In addition, the results of a published study involving 238 subjects confirmed that Echinacea was safe and effective in producing a rapid improvement of cold symptoms. In the subgroup of patients who started therapy at an early phase of their cold, the effectiveness of Echinacea was most prominent.14 In a similar study, 246 subjects with a cold were treated with Echinacea preparations or a placebo. Those treated with the Echinacea preparations experienced a reduction of symptoms, significantly more effective than the placebo. The researchers concluded that the Echinacea preparations, "represent a low-risk and effective alternative to the standard symptomatic medicines in the acute treatment of common cold." 15
Homeopathic Remedy For Colds
In one clinical study, 170 soldiers suffering from the common cold were treated with either a combination homeopathic preparation, or aspirin. On the 4th and 10th treatment days, both the homeopathic remedy and the aspirin were found to possess comparative effectiveness in the treatment of the common cold.16 Another study involving 53 outpatients suffering from common cold found similar results.17
Vitamin A's role in maintaining healthy epithelial tissue helps to fight infection by preventing the invasion of bacteria or viruses. In addition, children with even mild vitamin A deficiency develop respiratory infections and diarrhea at two and three times the rate of children with normal vitamin A status.18
- Hemila H, Med Hypotheses (1999) 52(2):171–8.
- Gorton HC, Jarvis K, J Manipulative Physiol Ther (1999) 22(8):530–3.
- Whitney E, Cataldo C, Rolfes S, "Understanding Normal and Clinical Nutrition," Fifth Edition (1998) West/Wadsworth, Belmont, California, p.463–4.
- Mossad SB, et al, Ann Intern Med (1996) 125(2):81–8.
- See DM, Broumand N, Sahl L, Tilles JG. In vitro effects of echinacea and ginseng on natural killer and antibody-dependent cell cytotoxicity in healthy subjects and chronic fatigue syndrome or acquired immunodeficiency syndrome patients. Immunpharmacol 1997;35:229–35.
- Leuttig B, Steinmuller C, Gifford GE, et al. Macrophage activation by the polysaccharide arabinogalactan isolated from plant cell cultures of Echinacea purpurea. J Natl Cancer Inst 1989;81:669–75.
- Melchart D, Linde K, Worku F, et al. Immunomodulation with Echinacea—a systematic review of controlled clinical trials. Phytomedicine 1994;1:245–54.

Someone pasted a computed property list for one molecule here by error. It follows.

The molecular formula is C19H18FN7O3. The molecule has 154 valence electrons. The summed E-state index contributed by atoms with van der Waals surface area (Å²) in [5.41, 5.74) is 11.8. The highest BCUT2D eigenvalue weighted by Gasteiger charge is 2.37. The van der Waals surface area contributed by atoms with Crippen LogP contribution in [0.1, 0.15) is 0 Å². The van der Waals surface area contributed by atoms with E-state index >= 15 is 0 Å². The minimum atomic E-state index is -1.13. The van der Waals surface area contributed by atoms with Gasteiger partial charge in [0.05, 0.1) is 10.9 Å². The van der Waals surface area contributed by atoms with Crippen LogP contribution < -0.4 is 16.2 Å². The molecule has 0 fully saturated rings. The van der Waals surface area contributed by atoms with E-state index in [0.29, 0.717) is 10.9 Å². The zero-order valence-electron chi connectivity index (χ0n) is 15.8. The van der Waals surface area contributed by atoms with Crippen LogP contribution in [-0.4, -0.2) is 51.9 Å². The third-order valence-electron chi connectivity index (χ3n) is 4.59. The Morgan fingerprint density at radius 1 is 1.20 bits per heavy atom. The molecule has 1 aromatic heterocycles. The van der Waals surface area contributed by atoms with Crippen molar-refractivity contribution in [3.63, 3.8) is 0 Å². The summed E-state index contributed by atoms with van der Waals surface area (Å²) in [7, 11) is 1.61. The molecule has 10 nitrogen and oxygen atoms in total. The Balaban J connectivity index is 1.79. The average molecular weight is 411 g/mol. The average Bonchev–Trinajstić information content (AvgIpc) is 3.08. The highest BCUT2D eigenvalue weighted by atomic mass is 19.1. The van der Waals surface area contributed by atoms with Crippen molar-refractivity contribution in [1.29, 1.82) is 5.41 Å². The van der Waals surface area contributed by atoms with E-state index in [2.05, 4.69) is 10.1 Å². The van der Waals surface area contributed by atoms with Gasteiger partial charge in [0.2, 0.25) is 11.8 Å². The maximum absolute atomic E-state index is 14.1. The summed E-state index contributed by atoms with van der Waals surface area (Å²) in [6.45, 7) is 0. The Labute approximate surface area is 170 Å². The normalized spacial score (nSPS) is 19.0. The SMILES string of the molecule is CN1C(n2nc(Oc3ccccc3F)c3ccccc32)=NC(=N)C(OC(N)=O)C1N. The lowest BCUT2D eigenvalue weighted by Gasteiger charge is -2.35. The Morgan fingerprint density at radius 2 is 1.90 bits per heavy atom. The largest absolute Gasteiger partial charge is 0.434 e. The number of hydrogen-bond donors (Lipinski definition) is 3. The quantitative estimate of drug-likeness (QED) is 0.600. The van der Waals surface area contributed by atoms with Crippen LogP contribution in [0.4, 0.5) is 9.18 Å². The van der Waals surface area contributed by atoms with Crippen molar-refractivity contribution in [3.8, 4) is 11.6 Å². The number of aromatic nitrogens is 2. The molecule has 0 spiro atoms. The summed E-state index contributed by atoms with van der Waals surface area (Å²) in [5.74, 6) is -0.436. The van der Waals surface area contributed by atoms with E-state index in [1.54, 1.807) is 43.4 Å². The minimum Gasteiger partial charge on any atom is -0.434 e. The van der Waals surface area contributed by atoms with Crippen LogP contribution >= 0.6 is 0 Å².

- Dorn M, Knick E, Lewith G. Placebo-controlled, double-blind study of Echinacea pallida redix in upper respiratory tract infections. Comp Ther Med 1997;5:40–2.
- Hoheisel O, Sandberg M, Bertram S, et al. Echinacea shortens the course of the common cold: a double-blind, placebo-controlled clinical trial. Eur J Clin Res 1997;9:261–8.
- Braunig B, Dorn M, Knick E. Echinacea purpurea root for strengthening the immune response to flu-like infections. Zeitschrift Phytotherapie 1992;13:7–13.
- Brikenborn RM, Shah DV, Degenring FH. Echinaforce® and other Echinacea fresh plant preparations in the treatment of the common cold. A randomized, placebo-controlled, double-blind clinical trial. Phytomedicine 1999;6:1–5.
- Melchart D, Walther E, Linde K, et al. Echinacea root extracts for the prevention of upper respiratory tract infections: A double-blind, placebocontrolled randomized trial. Arch Fam Med 1998;7:541–5.
- Grimm W, Müller HH. A randomized controlled trial of the effect of fluid extract of Echinacea purpurea on the incidence and severity of colds and respiratory tract infections. Am J Med 1999;106:138–43.
- Henneicke-von Zepelin H, et al, Curr Med Res Opin (1999) 15(3):214–27.
- Brinkeborn RM, Shah DV, Degenring FH, Phytomedicine (1999) 6(1):1–6.
- Maiwald VL, et al, Arzneimittelforschung (1988) 38(4):578-82.
- Gassinger CA, Wunstel G, Netter P, Arzneimittelforschung (1981) 31(4):732–6.
- Whitney E, Cataldo C, Rolfes S, "Understanding Normal and Clinical Nutrition," Fifth Edition (1998) West/Wadsworth, Belmont, California, p.
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Gene Bruno, MS, MHS
Gene Bruno is the Dean of Academics and Professor of Dietary Supplement Science for Huntington College of Health Sciences (a nationally accredited distance learning college offering diplomas and degrees in nutrition and other health science related subjects. Gene has two undergraduate Diplomas in Nutrition, a Bachelor’s in Nutrition, a Master’s in Nutrition, a Graduate Diploma in Herbal Medicine, and a Master’s in Herbal Medicine. As a 32 year veteran of the Dietary Supplement industry, Gene has educated and trained natural product retailers and health care professionals, has researched and formulated natural products for dozens of dietary supplement companies, and has written articles on nutrition, herbal medicine, nutraceuticals and integrative health issues for trade, consumer magazines, and peer-reviewed publications. Gene's latest book, A Guide to Complimentary Treatments for Diabetes, is available on Amazon.com, and other fine retailers.